Iowa divides felonies into four classes: A, B, C, and D. Felonies are punishable by incarceration in state prison for terms of more than two years and up to life. Less serious offenses—misdemeanors—carry maximum sentences of two years.
This article will review felony penalties and crimes in Iowa.
Within Iowa's four felony classes, class A felonies carry the harshest punishments and class D felonies the least. Below are the maximum sentences and offense examples for each felony class. In most cases, the judge can order any sentence up to the maximum. However, if a minimum sentence or sentence enhancement applies, the sentencing parameters can change (discussed in the next section).
A class "A" felony is the most serious type of felony, punishable by life imprisonment without the possibility of parole. First-degree murder and sexual abuse resulting in serious injury are class A felonies.
A class "B" felony is typically punishable by up to 25 years in prison. Second-degree murder, first-degree burglary, and vehicular homicide involving an intoxicated driver are examples of class B felonies.
Class "C" felonies are usually punishable by a prison term of up to 10 years and a fine of between $1,370 and $13,660. Examples of class C felonies include voluntary manslaughter, first-degree theft, and reckless use of a firearm resulting in serious injuries.
A class "D" felony, the least serious type of felony in Iowa, is normally punishable by up to 5 years' imprisonment and a fine of between $1,025 and $10,245. Forgery, second-degree criminal mischief, and extortion are class D felonies.
The sentences listed above section are maximum penalties. Judges cannot impose a sentence term that's higher than the maximum unless a sentencing enhancement applies. In addition, Iowa law might impose a minimum sentence or fine, or require a defendant to serve a minimum percentage of their sentence before becoming parole eligible. These provisions are discussed in more detail below.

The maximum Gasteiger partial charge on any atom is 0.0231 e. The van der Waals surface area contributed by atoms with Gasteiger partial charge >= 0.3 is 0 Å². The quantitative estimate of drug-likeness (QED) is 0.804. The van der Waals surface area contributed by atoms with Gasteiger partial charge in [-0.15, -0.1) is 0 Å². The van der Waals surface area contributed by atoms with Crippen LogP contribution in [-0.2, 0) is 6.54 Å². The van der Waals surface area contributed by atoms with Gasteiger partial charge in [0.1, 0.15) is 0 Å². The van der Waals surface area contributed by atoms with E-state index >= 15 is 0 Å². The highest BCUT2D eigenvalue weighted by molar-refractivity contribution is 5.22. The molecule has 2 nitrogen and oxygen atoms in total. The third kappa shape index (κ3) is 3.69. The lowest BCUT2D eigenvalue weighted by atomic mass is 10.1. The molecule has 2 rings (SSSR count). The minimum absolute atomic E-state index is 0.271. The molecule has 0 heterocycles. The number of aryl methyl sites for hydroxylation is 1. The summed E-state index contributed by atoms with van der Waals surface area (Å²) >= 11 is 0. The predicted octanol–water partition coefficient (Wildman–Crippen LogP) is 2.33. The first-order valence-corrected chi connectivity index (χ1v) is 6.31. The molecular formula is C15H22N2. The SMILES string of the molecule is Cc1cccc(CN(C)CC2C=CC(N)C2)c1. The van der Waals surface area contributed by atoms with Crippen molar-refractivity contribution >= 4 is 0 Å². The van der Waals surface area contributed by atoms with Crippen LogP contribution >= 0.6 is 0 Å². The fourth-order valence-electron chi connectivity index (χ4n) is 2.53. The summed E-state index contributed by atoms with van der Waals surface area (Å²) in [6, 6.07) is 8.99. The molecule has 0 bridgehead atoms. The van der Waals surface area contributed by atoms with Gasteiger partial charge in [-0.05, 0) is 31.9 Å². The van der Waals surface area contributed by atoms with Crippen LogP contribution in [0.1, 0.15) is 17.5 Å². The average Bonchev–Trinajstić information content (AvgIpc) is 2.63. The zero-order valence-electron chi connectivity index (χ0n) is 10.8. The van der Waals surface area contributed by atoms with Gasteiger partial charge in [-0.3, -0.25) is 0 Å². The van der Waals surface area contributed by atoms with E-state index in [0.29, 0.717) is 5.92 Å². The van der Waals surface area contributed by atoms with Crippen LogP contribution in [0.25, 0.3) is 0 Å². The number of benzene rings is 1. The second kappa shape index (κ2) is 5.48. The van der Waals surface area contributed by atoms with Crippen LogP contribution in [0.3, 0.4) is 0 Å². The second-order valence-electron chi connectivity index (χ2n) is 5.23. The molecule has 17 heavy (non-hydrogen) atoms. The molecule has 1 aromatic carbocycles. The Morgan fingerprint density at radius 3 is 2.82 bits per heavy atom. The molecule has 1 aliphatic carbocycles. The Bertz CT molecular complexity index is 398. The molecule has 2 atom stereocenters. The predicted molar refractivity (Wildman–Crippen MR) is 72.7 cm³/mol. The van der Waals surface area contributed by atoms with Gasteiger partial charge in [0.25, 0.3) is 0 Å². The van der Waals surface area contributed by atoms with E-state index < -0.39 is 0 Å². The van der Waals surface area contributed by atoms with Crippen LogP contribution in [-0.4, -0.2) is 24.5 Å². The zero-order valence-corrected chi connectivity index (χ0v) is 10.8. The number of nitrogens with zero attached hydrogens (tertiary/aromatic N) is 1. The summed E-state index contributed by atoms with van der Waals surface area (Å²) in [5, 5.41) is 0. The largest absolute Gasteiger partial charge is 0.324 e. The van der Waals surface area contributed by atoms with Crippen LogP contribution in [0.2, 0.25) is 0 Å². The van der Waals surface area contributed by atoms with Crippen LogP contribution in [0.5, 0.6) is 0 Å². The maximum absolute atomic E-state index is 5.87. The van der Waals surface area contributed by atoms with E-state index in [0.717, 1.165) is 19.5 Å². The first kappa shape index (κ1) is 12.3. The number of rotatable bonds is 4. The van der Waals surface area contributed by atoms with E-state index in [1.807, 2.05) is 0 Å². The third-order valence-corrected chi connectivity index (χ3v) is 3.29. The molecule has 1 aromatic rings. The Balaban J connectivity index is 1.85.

Iowa law also provides minimum sentences for certain felony offenders. If a minimum sentence applies, the judge typically must impose a sentence that falls between the minimum and maximum.
For instance, judges must sentence habitual felony offenders convicted of a class C or D felony to a minimum prison term of three years. Habitual felony offenders have two or more prior felonies. Another example of a minimum sentence applies to forcible felony convictions involving dangerous weapons. Forcible felonies include felony child endangerment, assault, murder, sexual abuse, kidnapping, robbery, human trafficking, first-degree arson, and first-degree burglary. Defendants who fall under this category face a five-year minimum sentence.
Some criminal statutes also impose fines for specific crimes, which may include a minimum fine. For example, a court can, in addition to a prison sentence of up to 25 years, impose a fine of $5,000 to $100,000 for a defendant convicted of selling between 100 grams and 1 kilogram of heroin.
Felony sentencing enhancements increase the maximum sentence that judges may impose. For example, those convicted of a class C or D felony who are habitual felony offenders (having two or more prior felonies) face a maximum sentence of 15 years, rather than the general maximum sentences of 5 and 10 years. As another example, committing a third or subsequent drug offense can subject a defendant to a sentence of three times the maximum. A number of sentencing enhancements apply to repeat sex offenses.
Once the judge imposes the sentence, the law may also require defendants to serve a percentage of their maximum term before becoming eligible for parole. For example, anyone convicted of a felony who has a prior forcible felony conviction (defined above) must serve 50% of their maximum term before becoming parole eligible. For certain drug offenses, one-third of the sentence must be served. Other examples include:
A felony conviction in Iowa can mean a long prison sentence, stiff fines, and a long-lasting criminal record. Defendants who already have a criminal record can face especially harsh punishments. If you face felony charges, talk to an experienced criminal defense attorney in your area. A good lawyer can help you understand the legal process and make the best arguments to protect your rights.
(Iowa Code §§ 124.401, 124.411, 124.413, 902.7, 902.8, 902.11, 902.2, 902.13, 902.14 (2022).)